Recurrent Childhood AML and Other Myeloid Malignancies
Despite second remission induction in over one-half of children with acute myeloid leukemia (AML) treated with drugs similar to drugs used in initial induction therapy, the prognosis for a child with recurrent or progressive AML is generally poor.[1,2] Approximately 50% to 60% of relapses occur within the first year after diagnosis, with most relapses occurring by 4 years from diagnosis. The vast majority of relapses occur in the bone marrow, with central nervous system (CNS) relapse being very uncommon. Length of first remission is an important factor affecting the ability to attain a second remission; children with a first remission of less than 1 year have substantially lower rates of remission than children whose first remission is greater than 1 year (50%–60% vs. 70%–90%, respectively).[2-4] Survival for children with shorter first remissions is also substantially lower (approximately 10%) than that for children with first remissions exceeding 1 year (approximately 40%).[2-5]
Regimens that have been successfully used to induce remission in children with recurrent AML have commonly included high-dose cytarabine given in combination with other agents, such as mitoxantrone, fludarabine and idarubicin,[6-8], L-asparaginase, etoposide, and clofarabine and etoposide. Regimens built upon clofarabine have also been used;[10-12][Level of evidence: 2Div] as have regimens of 2-chloroadenosine. The standard-dose cytarabine regimens used in the United Kingdom Medical Research Council AML 10 study for newly diagnosed children with AML (cytarabine and daunorubicin plus either etoposide or thioguanine) have, when used in the setting of relapse, produced remission rates similar to those achieved with high-dose cytarabine regimens.
In a report of 379 children with AML who relapsed after initial treatment on the German Berlin-Frankfurt-Münster (BFM) group protocols, a second complete remission rate was 63% and overall survival (OS) was 23%.[Level of evidence: 3iiiA] The most significant prognostic factors associated with a favorable outcome after relapse included achieving second complete remission, a relapse greater than 12 months from initial diagnosis, no allogeneic bone marrow transplant in first remission, and favorable cytogenetics (t(8;21), t(15;17), and inv(16)). A subsequent study by the BFM group compared fludarabine, cytarabine, and granulocyte colony-stimulating factor (FLAG) with FLAG plus liposomal daunorubicin. Four-year OS was 38%, with no difference in survival for the total group; however, the addition of liposomal daunorubicin increased the likelihood of obtaining a remission and led to significant improvement in OS in patients with core binding factor mutations (82%, FLAG plus liposomal daunorubicin vs. 58%, FLAG; P = .04).[Level of evidence: 1iiA] The Therapeutic Advances in Childhood Leukemia and Lymphoma Consortium also identified duration of previous remission as a powerful prognostic factor, with 5-year OS rates of 54% ± 10% for patients with greater than 12 months first remission duration and 19% ± 6% for patients with shorter periods of first remission. A retrospective study of 71 patients with relapsed AML from Japan reported a 5-year OS rate of 37%. Patients who had an early relapse had a 27% second remission rate compared with 88% for patients who had a late relapse. The 5-year OS rate was higher in patients who went to hematopoietic stem cell transplantation (HSCT) after achieving a second complete remission (66%) than in patients not in remission (17%).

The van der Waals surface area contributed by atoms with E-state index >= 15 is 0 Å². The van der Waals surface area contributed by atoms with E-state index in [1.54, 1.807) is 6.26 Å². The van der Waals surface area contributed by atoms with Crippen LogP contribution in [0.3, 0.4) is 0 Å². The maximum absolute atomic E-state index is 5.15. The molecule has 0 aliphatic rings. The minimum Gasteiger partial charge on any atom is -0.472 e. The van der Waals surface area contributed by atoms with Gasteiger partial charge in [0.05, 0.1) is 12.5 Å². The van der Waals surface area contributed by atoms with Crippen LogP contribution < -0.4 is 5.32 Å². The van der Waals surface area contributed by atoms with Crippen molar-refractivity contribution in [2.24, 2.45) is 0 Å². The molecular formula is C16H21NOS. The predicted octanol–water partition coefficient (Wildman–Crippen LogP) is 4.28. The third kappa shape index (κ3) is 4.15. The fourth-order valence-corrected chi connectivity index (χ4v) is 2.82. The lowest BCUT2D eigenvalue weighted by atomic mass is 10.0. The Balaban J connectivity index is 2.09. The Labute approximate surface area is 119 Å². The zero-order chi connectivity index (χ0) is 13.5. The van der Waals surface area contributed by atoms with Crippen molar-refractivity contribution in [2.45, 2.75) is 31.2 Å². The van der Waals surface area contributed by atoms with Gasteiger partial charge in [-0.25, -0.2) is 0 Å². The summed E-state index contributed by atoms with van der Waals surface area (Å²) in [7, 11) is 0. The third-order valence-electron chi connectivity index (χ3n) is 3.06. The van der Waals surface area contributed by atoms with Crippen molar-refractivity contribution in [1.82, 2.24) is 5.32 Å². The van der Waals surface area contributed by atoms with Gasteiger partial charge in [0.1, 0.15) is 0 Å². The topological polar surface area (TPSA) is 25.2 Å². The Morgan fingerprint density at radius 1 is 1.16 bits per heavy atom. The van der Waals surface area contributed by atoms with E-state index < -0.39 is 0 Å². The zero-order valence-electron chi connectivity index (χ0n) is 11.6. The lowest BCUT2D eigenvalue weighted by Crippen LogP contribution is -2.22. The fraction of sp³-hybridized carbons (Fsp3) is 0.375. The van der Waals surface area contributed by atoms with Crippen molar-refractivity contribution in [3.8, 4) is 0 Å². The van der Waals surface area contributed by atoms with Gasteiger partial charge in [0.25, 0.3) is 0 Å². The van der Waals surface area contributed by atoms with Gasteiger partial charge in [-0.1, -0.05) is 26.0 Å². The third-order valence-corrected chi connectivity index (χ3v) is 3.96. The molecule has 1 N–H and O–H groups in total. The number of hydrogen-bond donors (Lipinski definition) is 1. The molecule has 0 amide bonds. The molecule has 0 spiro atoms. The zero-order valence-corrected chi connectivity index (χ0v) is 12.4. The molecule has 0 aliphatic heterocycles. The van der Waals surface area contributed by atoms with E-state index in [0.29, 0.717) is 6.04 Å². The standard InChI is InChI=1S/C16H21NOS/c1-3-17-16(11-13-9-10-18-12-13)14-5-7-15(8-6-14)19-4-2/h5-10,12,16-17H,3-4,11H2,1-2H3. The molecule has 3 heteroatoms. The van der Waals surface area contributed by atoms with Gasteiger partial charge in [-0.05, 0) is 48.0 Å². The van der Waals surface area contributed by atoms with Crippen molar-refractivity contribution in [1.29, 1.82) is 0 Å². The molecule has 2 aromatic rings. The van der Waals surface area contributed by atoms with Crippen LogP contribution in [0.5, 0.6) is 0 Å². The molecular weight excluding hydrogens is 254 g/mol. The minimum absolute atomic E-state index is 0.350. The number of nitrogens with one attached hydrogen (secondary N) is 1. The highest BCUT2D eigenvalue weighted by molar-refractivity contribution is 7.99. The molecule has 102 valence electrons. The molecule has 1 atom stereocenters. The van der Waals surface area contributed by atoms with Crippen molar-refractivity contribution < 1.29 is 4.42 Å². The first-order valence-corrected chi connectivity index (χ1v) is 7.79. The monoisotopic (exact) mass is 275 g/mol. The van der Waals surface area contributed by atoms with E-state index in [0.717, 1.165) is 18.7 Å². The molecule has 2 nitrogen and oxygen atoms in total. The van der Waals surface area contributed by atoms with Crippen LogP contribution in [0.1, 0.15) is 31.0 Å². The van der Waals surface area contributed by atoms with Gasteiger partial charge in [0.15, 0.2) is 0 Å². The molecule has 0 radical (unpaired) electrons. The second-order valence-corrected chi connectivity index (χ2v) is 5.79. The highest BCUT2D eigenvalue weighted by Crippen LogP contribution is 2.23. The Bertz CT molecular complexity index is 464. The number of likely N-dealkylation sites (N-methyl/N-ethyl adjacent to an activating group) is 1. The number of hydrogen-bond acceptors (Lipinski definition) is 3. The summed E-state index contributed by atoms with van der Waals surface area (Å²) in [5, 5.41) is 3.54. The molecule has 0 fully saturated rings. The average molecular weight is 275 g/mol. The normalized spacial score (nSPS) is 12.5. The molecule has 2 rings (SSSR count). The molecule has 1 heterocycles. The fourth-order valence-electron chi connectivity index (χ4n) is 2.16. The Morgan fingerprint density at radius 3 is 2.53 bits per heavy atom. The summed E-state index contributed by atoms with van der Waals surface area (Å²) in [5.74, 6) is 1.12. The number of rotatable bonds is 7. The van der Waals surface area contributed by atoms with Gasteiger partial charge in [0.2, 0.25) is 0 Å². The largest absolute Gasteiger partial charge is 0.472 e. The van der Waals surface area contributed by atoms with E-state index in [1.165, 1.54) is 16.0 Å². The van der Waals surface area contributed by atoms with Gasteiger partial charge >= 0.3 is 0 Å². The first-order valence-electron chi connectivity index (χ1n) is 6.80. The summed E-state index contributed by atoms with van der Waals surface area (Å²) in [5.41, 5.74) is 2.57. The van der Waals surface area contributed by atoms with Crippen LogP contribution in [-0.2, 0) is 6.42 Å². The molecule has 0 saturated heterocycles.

The selection of further treatment after the achievement of a second remission depends on prior treatment as well as individual considerations. Consolidation chemotherapy followed by HSCT is conventionally recommended, though there are no controlled prospective data regarding the contribution of additional courses of therapy once second complete remission is obtained. Unrelated donor HSCT has been reported to result in 5-year probabilities of leukemia-free survival of 45%, 20%, and 12% for patients with AML transplanted in second complete remission, overt relapse, and primary induction failure, respectively.[Level of evidence: 3iiA] The optimal type of transplant preparative regimen and source of donor cells has not been determined, although alternative donor sources, including haploidentical donors, are being studied. Of note, a number of studies, including a large, prospective Center for International Blood and Marrow Transplant Research (CIBMTR) cohort study of children and adults with myeloid diseases, have shown similar or superior survival with busulfan-based regimens compared with total-body irradiation (TBI).[19-21]
There is evidence that long-term survival can be achieved in a portion of pediatric patients who undergo a second transplant subsequent to relapse after a first myeloablative transplant. Survival was associated with late relapse (>6 months from first transplant), achievement of complete response before the second procedure, and use of a TBI-based regimen (after receiving a non-TBI regimen for the first procedure).[22,23] A large prospective cohort study that included children and adults with myeloid diseases showed comparable or superior outcome with busulfan-based regimens compared with TBI.